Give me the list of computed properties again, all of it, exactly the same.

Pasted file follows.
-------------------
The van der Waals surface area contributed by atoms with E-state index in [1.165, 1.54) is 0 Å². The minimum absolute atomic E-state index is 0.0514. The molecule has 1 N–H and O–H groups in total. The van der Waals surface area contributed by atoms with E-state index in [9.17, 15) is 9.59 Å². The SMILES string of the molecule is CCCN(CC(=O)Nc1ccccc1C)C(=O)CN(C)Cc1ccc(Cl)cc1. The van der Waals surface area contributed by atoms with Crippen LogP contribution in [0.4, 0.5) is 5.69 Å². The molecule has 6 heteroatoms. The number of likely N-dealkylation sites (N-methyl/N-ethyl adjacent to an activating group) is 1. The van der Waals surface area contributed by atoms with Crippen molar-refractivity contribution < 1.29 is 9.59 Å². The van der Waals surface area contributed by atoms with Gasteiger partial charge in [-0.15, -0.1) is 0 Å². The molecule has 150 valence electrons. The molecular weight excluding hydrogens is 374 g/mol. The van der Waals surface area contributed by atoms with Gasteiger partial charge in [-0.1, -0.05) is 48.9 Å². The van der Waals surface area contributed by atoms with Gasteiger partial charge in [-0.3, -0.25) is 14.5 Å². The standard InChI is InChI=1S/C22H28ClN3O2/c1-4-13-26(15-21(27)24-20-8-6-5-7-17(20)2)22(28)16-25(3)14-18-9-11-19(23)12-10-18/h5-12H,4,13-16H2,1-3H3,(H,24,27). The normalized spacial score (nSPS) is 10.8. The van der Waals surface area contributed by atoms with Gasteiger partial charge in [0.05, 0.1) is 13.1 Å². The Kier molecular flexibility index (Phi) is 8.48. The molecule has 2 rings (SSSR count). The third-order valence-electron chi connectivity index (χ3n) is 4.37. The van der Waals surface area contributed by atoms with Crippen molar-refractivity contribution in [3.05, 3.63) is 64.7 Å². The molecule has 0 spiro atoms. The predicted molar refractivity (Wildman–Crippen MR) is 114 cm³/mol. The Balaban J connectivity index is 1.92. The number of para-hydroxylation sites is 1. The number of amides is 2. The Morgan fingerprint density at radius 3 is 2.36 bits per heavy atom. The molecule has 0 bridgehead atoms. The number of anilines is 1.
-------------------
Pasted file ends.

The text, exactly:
The van der Waals surface area contributed by atoms with E-state index in [1.165, 1.54) is 0 Å². The minimum absolute atomic E-state index is 0.0514. The molecule has 1 N–H and O–H groups in total. The van der Waals surface area contributed by atoms with E-state index in [9.17, 15) is 9.59 Å². The SMILES string of the molecule is CCCN(CC(=O)Nc1ccccc1C)C(=O)CN(C)Cc1ccc(Cl)cc1. The van der Waals surface area contributed by atoms with Crippen LogP contribution in [0.4, 0.5) is 5.69 Å². The molecule has 6 heteroatoms. The number of likely N-dealkylation sites (N-methyl/N-ethyl adjacent to an activating group) is 1. The van der Waals surface area contributed by atoms with Crippen molar-refractivity contribution < 1.29 is 9.59 Å². The van der Waals surface area contributed by atoms with Gasteiger partial charge in [-0.15, -0.1) is 0 Å². The molecule has 150 valence electrons. The molecular weight excluding hydrogens is 374 g/mol. The van der Waals surface area contributed by atoms with Gasteiger partial charge in [-0.1, -0.05) is 48.9 Å². The van der Waals surface area contributed by atoms with Gasteiger partial charge in [-0.3, -0.25) is 14.5 Å². The standard InChI is InChI=1S/C22H28ClN3O2/c1-4-13-26(15-21(27)24-20-8-6-5-7-17(20)2)22(28)16-25(3)14-18-9-11-19(23)12-10-18/h5-12H,4,13-16H2,1-3H3,(H,24,27). The normalized spacial score (nSPS) is 10.8. The van der Waals surface area contributed by atoms with Gasteiger partial charge in [0.05, 0.1) is 13.1 Å². The Kier molecular flexibility index (Phi) is 8.48. The molecule has 2 rings (SSSR count). The third-order valence-electron chi connectivity index (χ3n) is 4.37. The van der Waals surface area contributed by atoms with Crippen molar-refractivity contribution in [3.05, 3.63) is 64.7 Å². The molecule has 0 spiro atoms. The predicted molar refractivity (Wildman–Crippen MR) is 114 cm³/mol. The Balaban J connectivity index is 1.92. The number of para-hydroxylation sites is 1. The number of amides is 2. The Morgan fingerprint density at radius 3 is 2.36 bits per heavy atom. The molecule has 0 bridgehead atoms. The number of anilines is 1.